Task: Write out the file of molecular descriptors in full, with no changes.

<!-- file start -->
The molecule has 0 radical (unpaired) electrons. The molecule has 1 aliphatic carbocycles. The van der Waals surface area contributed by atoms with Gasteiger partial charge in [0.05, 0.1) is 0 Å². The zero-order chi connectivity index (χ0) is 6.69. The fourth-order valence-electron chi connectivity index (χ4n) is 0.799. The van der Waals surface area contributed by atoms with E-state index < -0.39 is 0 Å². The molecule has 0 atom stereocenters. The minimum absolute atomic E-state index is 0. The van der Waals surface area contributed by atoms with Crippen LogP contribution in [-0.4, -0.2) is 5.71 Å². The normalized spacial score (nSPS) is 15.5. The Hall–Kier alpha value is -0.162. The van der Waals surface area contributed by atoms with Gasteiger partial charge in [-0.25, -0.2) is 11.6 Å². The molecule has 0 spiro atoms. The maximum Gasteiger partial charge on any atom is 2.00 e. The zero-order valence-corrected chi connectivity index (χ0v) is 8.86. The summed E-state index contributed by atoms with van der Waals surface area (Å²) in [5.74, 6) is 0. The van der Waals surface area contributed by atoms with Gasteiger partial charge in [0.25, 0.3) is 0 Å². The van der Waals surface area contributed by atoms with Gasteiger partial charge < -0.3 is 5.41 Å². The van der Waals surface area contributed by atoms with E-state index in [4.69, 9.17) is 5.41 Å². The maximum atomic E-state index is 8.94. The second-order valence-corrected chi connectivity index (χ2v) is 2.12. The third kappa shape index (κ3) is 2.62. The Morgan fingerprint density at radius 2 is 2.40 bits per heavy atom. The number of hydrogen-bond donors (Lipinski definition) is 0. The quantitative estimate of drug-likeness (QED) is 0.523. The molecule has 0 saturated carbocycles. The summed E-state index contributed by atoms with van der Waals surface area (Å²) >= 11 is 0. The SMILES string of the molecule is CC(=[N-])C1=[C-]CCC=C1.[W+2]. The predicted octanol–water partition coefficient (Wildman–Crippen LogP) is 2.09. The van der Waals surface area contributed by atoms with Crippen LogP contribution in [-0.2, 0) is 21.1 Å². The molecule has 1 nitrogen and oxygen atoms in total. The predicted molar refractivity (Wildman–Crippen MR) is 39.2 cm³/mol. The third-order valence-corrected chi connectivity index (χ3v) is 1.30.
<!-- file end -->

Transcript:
The molecule has 0 radical (unpaired) electrons. The molecule has 1 aliphatic carbocycles. The van der Waals surface area contributed by atoms with Gasteiger partial charge in [0.05, 0.1) is 0 Å². The zero-order chi connectivity index (χ0) is 6.69. The fourth-order valence-electron chi connectivity index (χ4n) is 0.799. The van der Waals surface area contributed by atoms with E-state index < -0.39 is 0 Å². The molecule has 0 atom stereocenters. The minimum absolute atomic E-state index is 0. The van der Waals surface area contributed by atoms with Crippen LogP contribution in [-0.4, -0.2) is 5.71 Å². The normalized spacial score (nSPS) is 15.5. The Hall–Kier alpha value is -0.162. The van der Waals surface area contributed by atoms with Gasteiger partial charge in [-0.25, -0.2) is 11.6 Å². The molecule has 0 spiro atoms. The maximum Gasteiger partial charge on any atom is 2.00 e. The zero-order valence-corrected chi connectivity index (χ0v) is 8.86. The summed E-state index contributed by atoms with van der Waals surface area (Å²) in [5.74, 6) is 0. The van der Waals surface area contributed by atoms with Gasteiger partial charge in [0.25, 0.3) is 0 Å². The van der Waals surface area contributed by atoms with Gasteiger partial charge < -0.3 is 5.41 Å². The van der Waals surface area contributed by atoms with E-state index in [4.69, 9.17) is 5.41 Å². The maximum atomic E-state index is 8.94. The second-order valence-corrected chi connectivity index (χ2v) is 2.12. The third kappa shape index (κ3) is 2.62. The Morgan fingerprint density at radius 2 is 2.40 bits per heavy atom. The number of hydrogen-bond donors (Lipinski definition) is 0. The quantitative estimate of drug-likeness (QED) is 0.523. The molecule has 0 saturated carbocycles. The summed E-state index contributed by atoms with van der Waals surface area (Å²) >= 11 is 0. The SMILES string of the molecule is CC(=[N-])C1=[C-]CCC=C1.[W+2]. The predicted octanol–water partition coefficient (Wildman–Crippen LogP) is 2.09. The van der Waals surface area contributed by atoms with Crippen LogP contribution in [-0.2, 0) is 21.1 Å². The molecule has 1 nitrogen and oxygen atoms in total. The predicted molar refractivity (Wildman–Crippen MR) is 39.2 cm³/mol. The third-order valence-corrected chi connectivity index (χ3v) is 1.30.